Micro Investment Bill IntroducedMarch 30, 2016
On March 23, Rep. Tom Emmer (R-Minn.) introduced the Micro Offering Safe Harbor Act (H.R. 4850) which would greatly simplify the process for small businesses making some securities offerings. The bill currently has seven cosponsors, all Republican, including House Committee on Small Business Chairman Steve Chabot (R-Ohio), and is currently pending in the House Committee on Financial Services. NSBA sent a letter to Committee Chairman Jeb Hensarling (R-Texas) and Ranking Member Maxine Water (D-Calif.) urging the committee to approve the bill. The language in the legislation mirrors NSBA recommended changes to the securities laws made in a 2013 white paper.
This targeted legislation creates a safe harbor for small securities offerings which meet requirements clearly identified in the legislation. Under the legislation, offerings in which each purchaser has a substantive pre-existing relationship with the issues, where the issuer has less than 35 purchasers utilizing the exemption in the preceding 12 month period, or where the total amount raised during the preceding 12 month period is less than $500,000. This means that transactions meeting these requirements would be exempted from registration with the Securities and Exchange Commission (SEC). Additionally, the legislation also exempts transactions meeting the specified requirements from state registration requirements, commonly referred to as “blue sky laws.”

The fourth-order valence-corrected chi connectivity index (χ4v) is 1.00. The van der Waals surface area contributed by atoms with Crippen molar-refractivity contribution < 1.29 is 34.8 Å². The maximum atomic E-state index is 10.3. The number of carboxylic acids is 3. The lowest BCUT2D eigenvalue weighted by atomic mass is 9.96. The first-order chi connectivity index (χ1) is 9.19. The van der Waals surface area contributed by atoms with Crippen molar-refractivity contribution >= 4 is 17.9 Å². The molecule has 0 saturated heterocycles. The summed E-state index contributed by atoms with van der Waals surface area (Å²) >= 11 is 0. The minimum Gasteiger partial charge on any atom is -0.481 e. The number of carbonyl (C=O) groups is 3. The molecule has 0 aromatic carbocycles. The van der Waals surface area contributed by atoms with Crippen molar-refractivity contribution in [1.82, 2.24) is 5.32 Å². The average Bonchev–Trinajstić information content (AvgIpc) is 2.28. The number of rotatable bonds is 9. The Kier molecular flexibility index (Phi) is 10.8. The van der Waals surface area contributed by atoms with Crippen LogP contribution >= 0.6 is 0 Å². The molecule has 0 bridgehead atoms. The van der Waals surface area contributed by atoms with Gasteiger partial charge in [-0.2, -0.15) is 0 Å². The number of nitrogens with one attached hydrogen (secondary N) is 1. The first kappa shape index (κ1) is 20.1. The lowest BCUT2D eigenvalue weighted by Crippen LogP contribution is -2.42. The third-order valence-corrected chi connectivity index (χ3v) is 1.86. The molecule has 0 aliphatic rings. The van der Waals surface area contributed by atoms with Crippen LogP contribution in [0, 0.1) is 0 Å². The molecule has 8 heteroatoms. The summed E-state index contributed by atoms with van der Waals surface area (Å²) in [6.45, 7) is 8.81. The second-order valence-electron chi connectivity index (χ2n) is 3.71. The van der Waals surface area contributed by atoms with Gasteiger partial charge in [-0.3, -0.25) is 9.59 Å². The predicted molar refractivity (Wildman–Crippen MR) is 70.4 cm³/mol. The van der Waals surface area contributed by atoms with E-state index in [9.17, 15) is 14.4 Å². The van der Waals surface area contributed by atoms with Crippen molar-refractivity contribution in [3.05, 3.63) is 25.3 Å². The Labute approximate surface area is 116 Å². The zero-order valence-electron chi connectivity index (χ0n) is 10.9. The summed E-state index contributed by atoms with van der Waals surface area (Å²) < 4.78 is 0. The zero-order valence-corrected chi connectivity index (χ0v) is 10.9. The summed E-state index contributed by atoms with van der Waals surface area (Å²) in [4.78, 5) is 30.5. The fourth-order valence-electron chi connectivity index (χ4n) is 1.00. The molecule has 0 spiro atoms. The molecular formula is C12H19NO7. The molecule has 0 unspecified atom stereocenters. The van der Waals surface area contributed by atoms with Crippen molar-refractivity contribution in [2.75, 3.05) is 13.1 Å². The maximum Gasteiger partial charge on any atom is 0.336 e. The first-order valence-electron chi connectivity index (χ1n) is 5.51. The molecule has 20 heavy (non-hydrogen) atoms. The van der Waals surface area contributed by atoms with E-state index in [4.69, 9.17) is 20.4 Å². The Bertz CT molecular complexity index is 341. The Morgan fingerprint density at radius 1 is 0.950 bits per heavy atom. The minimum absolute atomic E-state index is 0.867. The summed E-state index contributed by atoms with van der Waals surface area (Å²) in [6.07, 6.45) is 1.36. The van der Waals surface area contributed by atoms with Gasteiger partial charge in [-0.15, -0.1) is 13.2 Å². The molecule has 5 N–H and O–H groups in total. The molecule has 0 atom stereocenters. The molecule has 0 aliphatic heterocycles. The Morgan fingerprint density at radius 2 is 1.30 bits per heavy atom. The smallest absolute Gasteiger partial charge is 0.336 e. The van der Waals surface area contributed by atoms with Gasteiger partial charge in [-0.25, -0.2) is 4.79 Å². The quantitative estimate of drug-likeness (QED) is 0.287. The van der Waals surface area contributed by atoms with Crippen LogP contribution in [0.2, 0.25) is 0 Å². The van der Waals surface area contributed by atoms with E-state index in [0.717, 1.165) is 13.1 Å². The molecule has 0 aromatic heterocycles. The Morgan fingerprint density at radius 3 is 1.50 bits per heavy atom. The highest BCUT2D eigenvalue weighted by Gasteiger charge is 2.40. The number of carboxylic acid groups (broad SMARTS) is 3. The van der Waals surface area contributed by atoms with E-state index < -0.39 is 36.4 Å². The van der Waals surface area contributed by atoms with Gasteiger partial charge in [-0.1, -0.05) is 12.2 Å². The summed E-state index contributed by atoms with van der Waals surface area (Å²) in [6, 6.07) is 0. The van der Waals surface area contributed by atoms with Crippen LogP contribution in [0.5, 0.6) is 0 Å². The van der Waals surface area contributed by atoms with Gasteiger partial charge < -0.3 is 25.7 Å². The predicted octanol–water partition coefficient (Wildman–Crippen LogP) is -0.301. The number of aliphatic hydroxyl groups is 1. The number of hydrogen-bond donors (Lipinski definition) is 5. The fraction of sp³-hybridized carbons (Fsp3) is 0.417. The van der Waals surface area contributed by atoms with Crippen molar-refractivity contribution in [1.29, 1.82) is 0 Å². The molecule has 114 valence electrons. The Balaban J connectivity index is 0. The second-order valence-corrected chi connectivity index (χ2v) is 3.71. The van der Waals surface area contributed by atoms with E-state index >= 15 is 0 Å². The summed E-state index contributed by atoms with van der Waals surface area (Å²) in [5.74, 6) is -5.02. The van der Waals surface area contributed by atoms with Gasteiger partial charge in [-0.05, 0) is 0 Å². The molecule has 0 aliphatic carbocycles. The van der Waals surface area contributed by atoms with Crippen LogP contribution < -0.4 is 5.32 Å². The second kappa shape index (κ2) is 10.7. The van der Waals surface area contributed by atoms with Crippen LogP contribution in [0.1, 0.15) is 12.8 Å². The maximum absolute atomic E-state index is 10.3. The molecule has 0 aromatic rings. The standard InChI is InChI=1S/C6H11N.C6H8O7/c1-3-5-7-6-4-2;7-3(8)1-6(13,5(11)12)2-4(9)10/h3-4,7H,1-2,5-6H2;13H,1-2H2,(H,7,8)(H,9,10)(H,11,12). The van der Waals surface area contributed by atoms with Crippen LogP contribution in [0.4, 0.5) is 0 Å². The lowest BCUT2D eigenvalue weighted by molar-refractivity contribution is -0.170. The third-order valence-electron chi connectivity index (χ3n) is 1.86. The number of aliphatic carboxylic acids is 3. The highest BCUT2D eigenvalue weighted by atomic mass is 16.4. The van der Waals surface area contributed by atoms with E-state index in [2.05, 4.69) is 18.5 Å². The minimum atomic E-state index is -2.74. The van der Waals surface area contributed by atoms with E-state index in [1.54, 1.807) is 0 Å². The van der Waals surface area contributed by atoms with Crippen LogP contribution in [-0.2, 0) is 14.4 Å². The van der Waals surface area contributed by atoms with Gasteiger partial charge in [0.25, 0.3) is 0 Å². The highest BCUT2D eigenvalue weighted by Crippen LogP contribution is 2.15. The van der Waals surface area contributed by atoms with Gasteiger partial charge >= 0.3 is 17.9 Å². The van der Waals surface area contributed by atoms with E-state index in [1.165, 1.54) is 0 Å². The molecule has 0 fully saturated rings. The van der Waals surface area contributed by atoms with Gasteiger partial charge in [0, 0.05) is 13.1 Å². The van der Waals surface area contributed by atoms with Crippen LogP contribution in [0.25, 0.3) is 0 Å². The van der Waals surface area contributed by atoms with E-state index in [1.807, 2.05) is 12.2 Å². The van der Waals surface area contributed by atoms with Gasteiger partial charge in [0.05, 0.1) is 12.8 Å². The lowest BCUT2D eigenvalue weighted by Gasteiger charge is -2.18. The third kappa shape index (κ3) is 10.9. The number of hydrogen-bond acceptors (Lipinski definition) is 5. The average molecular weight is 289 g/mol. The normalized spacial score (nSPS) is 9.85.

Small businesses are currently faced with high regulatory compliance costs when making small offerings that often render them not cost effective. This legislation would change the access to capital landscape for small businesses by allowing many small businesses to raise capital through securities offerings to family members and other close friends. Under this legislation, these types of transactions will exist under the legal framework of securities law and will allow more official recourse and structure to disputes that arise. They will also provide a more solid legal base for future offerings which the issuer undertakes.
NSBA supports this legislation and the changes that it would make to small business access to capital. Every small business at some point in time will need capital, whether as a startup or later on to grow the business. In a recent NSBA survey, over one in four small business owners indicated that they did not have adequate access to capital. It is absolutely essential that all small businesses have access to the capital they need to grow and add good jobs to the economy.